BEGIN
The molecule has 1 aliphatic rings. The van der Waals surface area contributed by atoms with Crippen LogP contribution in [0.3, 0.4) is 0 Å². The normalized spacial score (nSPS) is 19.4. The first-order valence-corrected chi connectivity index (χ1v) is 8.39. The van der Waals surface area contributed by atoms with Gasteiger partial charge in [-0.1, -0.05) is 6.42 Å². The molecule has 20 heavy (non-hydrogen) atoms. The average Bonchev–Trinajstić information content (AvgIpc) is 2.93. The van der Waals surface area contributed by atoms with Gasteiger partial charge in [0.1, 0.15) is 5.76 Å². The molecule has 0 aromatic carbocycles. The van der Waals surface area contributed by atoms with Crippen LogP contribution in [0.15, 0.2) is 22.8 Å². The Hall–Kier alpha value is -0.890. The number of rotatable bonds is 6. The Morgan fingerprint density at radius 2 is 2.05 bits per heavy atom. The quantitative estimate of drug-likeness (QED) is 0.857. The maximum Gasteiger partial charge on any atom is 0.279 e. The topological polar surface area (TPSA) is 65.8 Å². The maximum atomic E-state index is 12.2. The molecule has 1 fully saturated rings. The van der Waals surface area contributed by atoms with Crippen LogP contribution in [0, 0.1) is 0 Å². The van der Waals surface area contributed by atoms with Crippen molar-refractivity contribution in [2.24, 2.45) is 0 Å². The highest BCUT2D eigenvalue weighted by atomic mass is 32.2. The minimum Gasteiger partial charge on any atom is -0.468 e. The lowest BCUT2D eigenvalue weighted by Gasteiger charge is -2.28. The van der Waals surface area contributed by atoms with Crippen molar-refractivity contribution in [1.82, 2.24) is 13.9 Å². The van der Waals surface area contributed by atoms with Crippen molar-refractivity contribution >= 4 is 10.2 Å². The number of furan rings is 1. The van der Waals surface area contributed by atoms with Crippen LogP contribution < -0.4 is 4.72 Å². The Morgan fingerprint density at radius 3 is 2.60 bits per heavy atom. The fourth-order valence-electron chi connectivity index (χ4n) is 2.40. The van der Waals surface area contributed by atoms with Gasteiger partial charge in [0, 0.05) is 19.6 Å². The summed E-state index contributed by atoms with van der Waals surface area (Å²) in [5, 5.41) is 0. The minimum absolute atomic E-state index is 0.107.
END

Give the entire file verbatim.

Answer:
The molecule has 1 aliphatic rings. The van der Waals surface area contributed by atoms with Crippen LogP contribution in [0.3, 0.4) is 0 Å². The normalized spacial score (nSPS) is 19.4. The first-order valence-corrected chi connectivity index (χ1v) is 8.39. The van der Waals surface area contributed by atoms with Gasteiger partial charge in [-0.1, -0.05) is 6.42 Å². The molecule has 20 heavy (non-hydrogen) atoms. The average Bonchev–Trinajstić information content (AvgIpc) is 2.93. The van der Waals surface area contributed by atoms with Gasteiger partial charge in [0.1, 0.15) is 5.76 Å². The molecule has 0 aromatic carbocycles. The van der Waals surface area contributed by atoms with Crippen LogP contribution in [0.15, 0.2) is 22.8 Å². The Hall–Kier alpha value is -0.890. The number of rotatable bonds is 6. The Morgan fingerprint density at radius 2 is 2.05 bits per heavy atom. The quantitative estimate of drug-likeness (QED) is 0.857. The maximum Gasteiger partial charge on any atom is 0.279 e. The topological polar surface area (TPSA) is 65.8 Å². The maximum atomic E-state index is 12.2. The molecule has 1 fully saturated rings. The van der Waals surface area contributed by atoms with Crippen LogP contribution in [0, 0.1) is 0 Å². The van der Waals surface area contributed by atoms with Crippen molar-refractivity contribution in [2.24, 2.45) is 0 Å². The highest BCUT2D eigenvalue weighted by atomic mass is 32.2. The minimum Gasteiger partial charge on any atom is -0.468 e. The lowest BCUT2D eigenvalue weighted by Gasteiger charge is -2.28. The van der Waals surface area contributed by atoms with Crippen molar-refractivity contribution in [1.82, 2.24) is 13.9 Å². The van der Waals surface area contributed by atoms with Crippen molar-refractivity contribution >= 4 is 10.2 Å². The number of furan rings is 1. The van der Waals surface area contributed by atoms with Crippen LogP contribution < -0.4 is 4.72 Å². The Morgan fingerprint density at radius 3 is 2.60 bits per heavy atom. The fourth-order valence-electron chi connectivity index (χ4n) is 2.40. The van der Waals surface area contributed by atoms with Gasteiger partial charge in [0, 0.05) is 19.6 Å². The summed E-state index contributed by atoms with van der Waals surface area (Å²) in [5, 5.41) is 0. The minimum absolute atomic E-state index is 0.107.